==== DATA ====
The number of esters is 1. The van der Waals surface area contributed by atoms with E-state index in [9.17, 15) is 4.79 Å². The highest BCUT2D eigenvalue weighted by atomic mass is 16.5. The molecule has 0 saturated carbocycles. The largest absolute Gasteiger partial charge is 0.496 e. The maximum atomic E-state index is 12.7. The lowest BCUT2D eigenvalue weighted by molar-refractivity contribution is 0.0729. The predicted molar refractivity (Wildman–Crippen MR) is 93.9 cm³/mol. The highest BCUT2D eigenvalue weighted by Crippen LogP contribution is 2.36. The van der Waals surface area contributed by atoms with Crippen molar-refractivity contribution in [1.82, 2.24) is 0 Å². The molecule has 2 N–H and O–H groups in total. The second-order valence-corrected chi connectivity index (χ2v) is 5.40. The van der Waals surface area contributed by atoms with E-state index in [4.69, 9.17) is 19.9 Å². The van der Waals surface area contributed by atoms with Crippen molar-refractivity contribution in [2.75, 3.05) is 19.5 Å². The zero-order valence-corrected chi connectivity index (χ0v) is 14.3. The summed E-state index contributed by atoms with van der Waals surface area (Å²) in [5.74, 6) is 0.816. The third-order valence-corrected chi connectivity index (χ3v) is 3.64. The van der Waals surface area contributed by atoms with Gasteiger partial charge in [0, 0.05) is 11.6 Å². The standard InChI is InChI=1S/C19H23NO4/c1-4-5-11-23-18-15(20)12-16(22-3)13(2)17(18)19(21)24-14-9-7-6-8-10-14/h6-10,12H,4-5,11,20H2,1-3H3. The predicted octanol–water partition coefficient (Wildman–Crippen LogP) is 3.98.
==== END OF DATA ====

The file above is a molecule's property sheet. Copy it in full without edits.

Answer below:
The number of esters is 1. The van der Waals surface area contributed by atoms with E-state index in [9.17, 15) is 4.79 Å². The highest BCUT2D eigenvalue weighted by atomic mass is 16.5. The molecule has 0 saturated carbocycles. The largest absolute Gasteiger partial charge is 0.496 e. The maximum atomic E-state index is 12.7. The lowest BCUT2D eigenvalue weighted by molar-refractivity contribution is 0.0729. The predicted molar refractivity (Wildman–Crippen MR) is 93.9 cm³/mol. The highest BCUT2D eigenvalue weighted by Crippen LogP contribution is 2.36. The van der Waals surface area contributed by atoms with Crippen molar-refractivity contribution in [1.82, 2.24) is 0 Å². The molecule has 2 N–H and O–H groups in total. The second-order valence-corrected chi connectivity index (χ2v) is 5.40. The van der Waals surface area contributed by atoms with E-state index in [4.69, 9.17) is 19.9 Å². The van der Waals surface area contributed by atoms with Crippen molar-refractivity contribution in [2.75, 3.05) is 19.5 Å². The zero-order valence-corrected chi connectivity index (χ0v) is 14.3. The summed E-state index contributed by atoms with van der Waals surface area (Å²) in [5.74, 6) is 0.816. The third-order valence-corrected chi connectivity index (χ3v) is 3.64. The van der Waals surface area contributed by atoms with Gasteiger partial charge in [0, 0.05) is 11.6 Å². The standard InChI is InChI=1S/C19H23NO4/c1-4-5-11-23-18-15(20)12-16(22-3)13(2)17(18)19(21)24-14-9-7-6-8-10-14/h6-10,12H,4-5,11,20H2,1-3H3. The predicted octanol–water partition coefficient (Wildman–Crippen LogP) is 3.98.